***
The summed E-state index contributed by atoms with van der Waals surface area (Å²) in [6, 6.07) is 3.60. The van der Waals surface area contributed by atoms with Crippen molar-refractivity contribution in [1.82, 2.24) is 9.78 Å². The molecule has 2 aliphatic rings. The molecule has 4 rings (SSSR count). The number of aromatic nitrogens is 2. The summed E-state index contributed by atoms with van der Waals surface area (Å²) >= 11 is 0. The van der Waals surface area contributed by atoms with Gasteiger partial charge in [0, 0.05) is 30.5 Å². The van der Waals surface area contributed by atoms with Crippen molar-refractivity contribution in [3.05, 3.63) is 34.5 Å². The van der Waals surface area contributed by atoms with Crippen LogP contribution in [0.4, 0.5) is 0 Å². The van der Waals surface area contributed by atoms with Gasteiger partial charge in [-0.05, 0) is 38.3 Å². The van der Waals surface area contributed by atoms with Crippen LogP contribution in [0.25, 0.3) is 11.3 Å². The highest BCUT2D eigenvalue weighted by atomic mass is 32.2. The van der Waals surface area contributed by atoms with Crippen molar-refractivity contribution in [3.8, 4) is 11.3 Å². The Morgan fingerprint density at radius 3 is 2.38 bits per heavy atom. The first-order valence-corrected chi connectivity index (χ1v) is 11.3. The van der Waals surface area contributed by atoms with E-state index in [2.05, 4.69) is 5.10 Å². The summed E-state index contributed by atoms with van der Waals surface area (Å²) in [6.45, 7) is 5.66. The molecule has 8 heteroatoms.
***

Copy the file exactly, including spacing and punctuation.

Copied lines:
The summed E-state index contributed by atoms with van der Waals surface area (Å²) in [6, 6.07) is 3.60. The van der Waals surface area contributed by atoms with Crippen molar-refractivity contribution in [1.82, 2.24) is 9.78 Å². The molecule has 2 aliphatic rings. The molecule has 4 rings (SSSR count). The number of aromatic nitrogens is 2. The summed E-state index contributed by atoms with van der Waals surface area (Å²) >= 11 is 0. The van der Waals surface area contributed by atoms with Gasteiger partial charge in [0, 0.05) is 30.5 Å². The van der Waals surface area contributed by atoms with Crippen molar-refractivity contribution in [3.05, 3.63) is 34.5 Å². The van der Waals surface area contributed by atoms with Crippen LogP contribution in [0.4, 0.5) is 0 Å². The van der Waals surface area contributed by atoms with Gasteiger partial charge in [-0.05, 0) is 38.3 Å². The van der Waals surface area contributed by atoms with Crippen LogP contribution in [0.25, 0.3) is 11.3 Å². The highest BCUT2D eigenvalue weighted by atomic mass is 32.2. The van der Waals surface area contributed by atoms with Crippen molar-refractivity contribution in [3.8, 4) is 11.3 Å². The Morgan fingerprint density at radius 3 is 2.38 bits per heavy atom. The first-order valence-corrected chi connectivity index (χ1v) is 11.3. The van der Waals surface area contributed by atoms with E-state index in [2.05, 4.69) is 5.10 Å². The summed E-state index contributed by atoms with van der Waals surface area (Å²) in [6.45, 7) is 5.66. The molecule has 8 heteroatoms.